This paper presents a dynamic wettability alteration model based on the Gibbs adsorption isotherm equation. The model is conceptually and thermodynamically developed for ideal surfactant solutions (
The developed models can be tuned with experimental data including the contact angle, relative permeability, and capillary pressure parameters then they can be used to predict the efficiency of surfactant injection processes in naturally fractured reservoirs accordingly.
Improved Oil Reocvery (IOR) technologies may offer a new strategy to improve the initial production (IP) and slow the production decline from oil-rich shale formations. Early implementation of chemical IOR technologies largely have been overlooked during strategic planning of unconventional reservoirs. The purpose of this study is to improve understanding of the dynamic processes of oil displacement by surfactants and to investigate mechanism of how surfactants extract oil. A successful conventional surfactant "huff-n-puff' treatment is described with a focus on any relationship between increased oil production and the surfactant soaking period. Surfactant chemistry has been considered as one of a few ultimate IOR solutions. Despite being well proven as effective chemicals to recover oil from convenetional reservoris, surfactants commonly are used in hydraulic fracturing of unconventional reservoris are just to promote flow back of the injected aqueous fluid over a relatively short time frame. In order to better understand the functionality of surfactants for obtaining favorable oil interaction with both the stimulation fluid and rock matrix, a specifically-designed "oil-on-a-plate" (OOAP) setup and procedure is employed to examine the penetration of surfactant into the oil-film that is adhereing to a solid surface. In addition to the well-recognized spontaneous imbibition and surface wettability alternation processes, surfactant also can gradually penetrate and mobilize oil droplets, resulting in improved oil recovert. If properly selected and designed, the surfactant additives in stimulation/fracturing fluids could have multi-functions towards improving both IP and the longer-term oil production. Besides serving as a demulsifier and flowback enhancer to boost IP, the surfactants could continuously lift-up and mobilize adsorbed oil to increase recoverable oil in place.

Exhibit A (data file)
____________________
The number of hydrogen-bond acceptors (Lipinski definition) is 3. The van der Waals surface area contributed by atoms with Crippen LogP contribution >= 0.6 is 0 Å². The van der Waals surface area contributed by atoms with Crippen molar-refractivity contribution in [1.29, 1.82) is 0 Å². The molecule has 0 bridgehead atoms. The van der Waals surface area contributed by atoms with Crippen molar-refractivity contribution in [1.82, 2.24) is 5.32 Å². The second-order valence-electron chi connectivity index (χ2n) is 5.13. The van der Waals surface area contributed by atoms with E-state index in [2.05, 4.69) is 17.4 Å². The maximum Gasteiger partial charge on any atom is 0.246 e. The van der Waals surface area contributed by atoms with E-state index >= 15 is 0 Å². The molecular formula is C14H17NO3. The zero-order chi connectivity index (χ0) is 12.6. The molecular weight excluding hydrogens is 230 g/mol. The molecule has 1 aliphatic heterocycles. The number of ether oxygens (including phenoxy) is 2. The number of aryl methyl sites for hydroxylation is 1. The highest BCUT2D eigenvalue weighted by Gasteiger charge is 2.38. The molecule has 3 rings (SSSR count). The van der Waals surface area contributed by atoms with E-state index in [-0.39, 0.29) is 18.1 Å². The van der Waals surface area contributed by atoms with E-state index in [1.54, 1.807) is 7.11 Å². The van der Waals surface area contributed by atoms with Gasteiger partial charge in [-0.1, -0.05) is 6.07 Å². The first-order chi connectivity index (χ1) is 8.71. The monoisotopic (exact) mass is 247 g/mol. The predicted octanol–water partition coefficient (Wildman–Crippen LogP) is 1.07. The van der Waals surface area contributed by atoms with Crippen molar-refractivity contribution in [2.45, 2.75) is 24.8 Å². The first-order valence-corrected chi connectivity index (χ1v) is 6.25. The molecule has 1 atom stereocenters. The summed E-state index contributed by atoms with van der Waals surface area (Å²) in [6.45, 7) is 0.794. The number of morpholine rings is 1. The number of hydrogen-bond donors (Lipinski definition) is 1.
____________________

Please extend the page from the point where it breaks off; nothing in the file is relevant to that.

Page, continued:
Jones, S. A. (Delft University of Technology) | Laskaris, G. (Delft University of Technology) | Vincent-Bonnieu, S. (Delft University of Technology and Shell Global Solutions International) | Farajzadeh, R. (Delft University of Technology and Shell Global Solutions International) | Rossen, W. R. (Delft University of Technology)
Aqueous foams play an important role in many industrial processes, from ore separation by froth flotation to enhanced oil recovery (EOR), where the foam is used as a means of increasing sweep efficiency through oil-bearing rock. The complex, structure-dependent, flow behavior of the foam gives improved penetration of lower-permeability regions. Foam is stabilized by surfactant molecules, and the foam strength is influenced by the surfactant concentration in the water phase. It is therefore of great importance to understand the effect of surfactant concentration on foam processes.
Implicit Texture (IT) foam models eg STARS account for the surfactant effect with functions that depend on surfactant concentration in the water and a few other parameters. However, there is no evidence that these functions are able to capture adequately the effect of surfactant concentration effect. We present a comparative study of foam core-flood experiments with various surfactant concentrations. Core-flood tests were conducted in rock cores with a diameter of 1 cm and length of 17cm, significantly smaller than typical cores. Plots of apparent viscosity vs. injected gas fraction were obtained for surfactant concentrations at the critical micellar concentration (CMC) and above. Bulk foam stability and surface tension were measured for all concentrations, in order to define the CMC and to compare with coreflood results. The experimental results have been matched with the STARS IT foam model and the dependency of model parameters on the surfactant concentration is discussed.
This work found that the IT model is not able to predict the decrease of the foam strength with decreasing surfactant concentration. Instead, the study shows that the effect of surfactant concentration can be correlated with the dry-out function of the IT model, and specifically to the limiting capillary pressure